When someone is said to be “house poor,” it means that he or she spends an unusually large percentage of income on housing. The term is usually seen specifically in reference to the costs of home ownership, which include mortgage payments, insurance, and maintenance, although renters can also be house poor. Because someone who is house poor dedicates so much income to housing, he or she may have difficulty meeting financial obligations, and discretionary income is usually limited.
Classically, people become house poor when they are encouraged to buy a property which they cannot really afford. In housing markets which are extremely expensive, people may be forced to pay a high price to find a property which meets their needs, and they rationalize the purchase by arguing that rentals are equally high and that they need a place to live. People may also become house poor by simply overstretching their means and buying the house they think they deserve, rather than being realistic and choosing a property which they can comfortably afford.
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It is also not uncommon for people to become house poor because they underestimate the costs of home ownership, and unscrupulous real estate professionals and bankers may encourage people to not look closely at the costs of owning a home. For example, people might look at a mortgage payment and believe that they can realistically afford it, but they don't think about the cost of utilities, maintenance on the home, and insurance, which means that they quickly find themselves underwater.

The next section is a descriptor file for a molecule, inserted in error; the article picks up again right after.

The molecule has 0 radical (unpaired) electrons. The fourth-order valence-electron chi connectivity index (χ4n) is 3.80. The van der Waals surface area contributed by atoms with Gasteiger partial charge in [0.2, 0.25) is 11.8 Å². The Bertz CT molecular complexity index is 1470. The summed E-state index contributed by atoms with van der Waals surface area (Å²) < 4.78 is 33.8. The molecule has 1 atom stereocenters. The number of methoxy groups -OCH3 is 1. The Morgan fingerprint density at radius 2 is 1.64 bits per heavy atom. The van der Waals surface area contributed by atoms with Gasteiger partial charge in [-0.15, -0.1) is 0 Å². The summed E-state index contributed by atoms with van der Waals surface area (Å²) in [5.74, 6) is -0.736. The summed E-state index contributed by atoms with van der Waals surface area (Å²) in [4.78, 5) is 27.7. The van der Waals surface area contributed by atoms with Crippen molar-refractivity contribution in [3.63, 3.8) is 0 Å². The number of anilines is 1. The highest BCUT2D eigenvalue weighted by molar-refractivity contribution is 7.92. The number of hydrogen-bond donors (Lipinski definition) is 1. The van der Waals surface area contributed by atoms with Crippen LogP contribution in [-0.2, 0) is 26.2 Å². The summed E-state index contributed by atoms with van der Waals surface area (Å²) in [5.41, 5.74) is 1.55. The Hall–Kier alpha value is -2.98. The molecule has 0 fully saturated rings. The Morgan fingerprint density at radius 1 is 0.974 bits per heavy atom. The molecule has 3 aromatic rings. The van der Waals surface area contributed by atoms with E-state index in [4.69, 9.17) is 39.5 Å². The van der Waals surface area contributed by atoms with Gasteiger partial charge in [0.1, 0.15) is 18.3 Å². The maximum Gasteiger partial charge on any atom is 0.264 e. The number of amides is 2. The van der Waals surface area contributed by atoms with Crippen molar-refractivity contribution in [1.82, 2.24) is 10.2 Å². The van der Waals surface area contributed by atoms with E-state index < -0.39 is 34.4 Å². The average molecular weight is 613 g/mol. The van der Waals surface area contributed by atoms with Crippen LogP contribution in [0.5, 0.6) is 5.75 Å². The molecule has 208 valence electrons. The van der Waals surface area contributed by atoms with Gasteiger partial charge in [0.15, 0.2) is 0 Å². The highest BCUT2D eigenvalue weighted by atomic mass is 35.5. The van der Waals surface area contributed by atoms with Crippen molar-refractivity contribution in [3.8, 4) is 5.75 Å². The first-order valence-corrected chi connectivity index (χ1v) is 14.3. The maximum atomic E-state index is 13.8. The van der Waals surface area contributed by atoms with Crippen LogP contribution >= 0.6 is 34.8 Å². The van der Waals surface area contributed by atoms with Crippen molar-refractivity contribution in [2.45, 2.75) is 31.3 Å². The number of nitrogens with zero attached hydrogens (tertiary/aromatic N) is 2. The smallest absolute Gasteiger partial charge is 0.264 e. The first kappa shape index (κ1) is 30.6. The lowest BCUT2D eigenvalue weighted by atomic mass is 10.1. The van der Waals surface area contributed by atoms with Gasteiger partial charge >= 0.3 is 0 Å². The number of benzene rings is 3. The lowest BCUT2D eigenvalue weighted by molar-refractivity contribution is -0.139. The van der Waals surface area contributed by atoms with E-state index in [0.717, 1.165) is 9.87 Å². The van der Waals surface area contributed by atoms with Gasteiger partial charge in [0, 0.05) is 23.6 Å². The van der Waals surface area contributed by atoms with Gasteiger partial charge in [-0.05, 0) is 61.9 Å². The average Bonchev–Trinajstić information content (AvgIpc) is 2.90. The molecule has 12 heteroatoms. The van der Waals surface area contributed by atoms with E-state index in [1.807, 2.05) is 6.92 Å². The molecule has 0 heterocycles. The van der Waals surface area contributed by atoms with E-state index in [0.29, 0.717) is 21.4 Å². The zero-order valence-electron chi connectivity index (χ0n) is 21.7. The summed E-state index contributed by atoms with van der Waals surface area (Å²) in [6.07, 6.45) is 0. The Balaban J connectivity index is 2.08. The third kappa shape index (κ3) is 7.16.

The big problem with being house poor is that it strains finances to the breaking point, making people very vulnerable to things like job loss, rising costs of living, or changes in family circumstances, such as a divorce, in which a home is no longer supported by a dual income. It is usually difficult to save money for unexpected events, or for long-term investments like retirement and college funds, with all discretionary income being poured into the house, and this leaves people in an unstable financial position.
Being house poor can also strain relationships. When people have no money to spend on vacations and casual entertainment, they can become very stressed out, viewing the house and a relationship as a burden. Especially if one of the people in the relationship pushed harder than the other to buy a particular house, the relationship may not be able to survive. Credit records can also be strained in this situation, as people may not be paying bills on time, and they may eventually face repossession or foreclosure.
People can avoid becoming house poor by buying wisely, selecting a home which they can comfortably afford, or renting until they have the money to buy. Some warning signs that people may be making a bad decision on real estate include: having a very low amount of cash for a down payment, being left with no money in reserve after handling the down payment and closing costs, or feeling stressed about the amount of potential mortgage payments.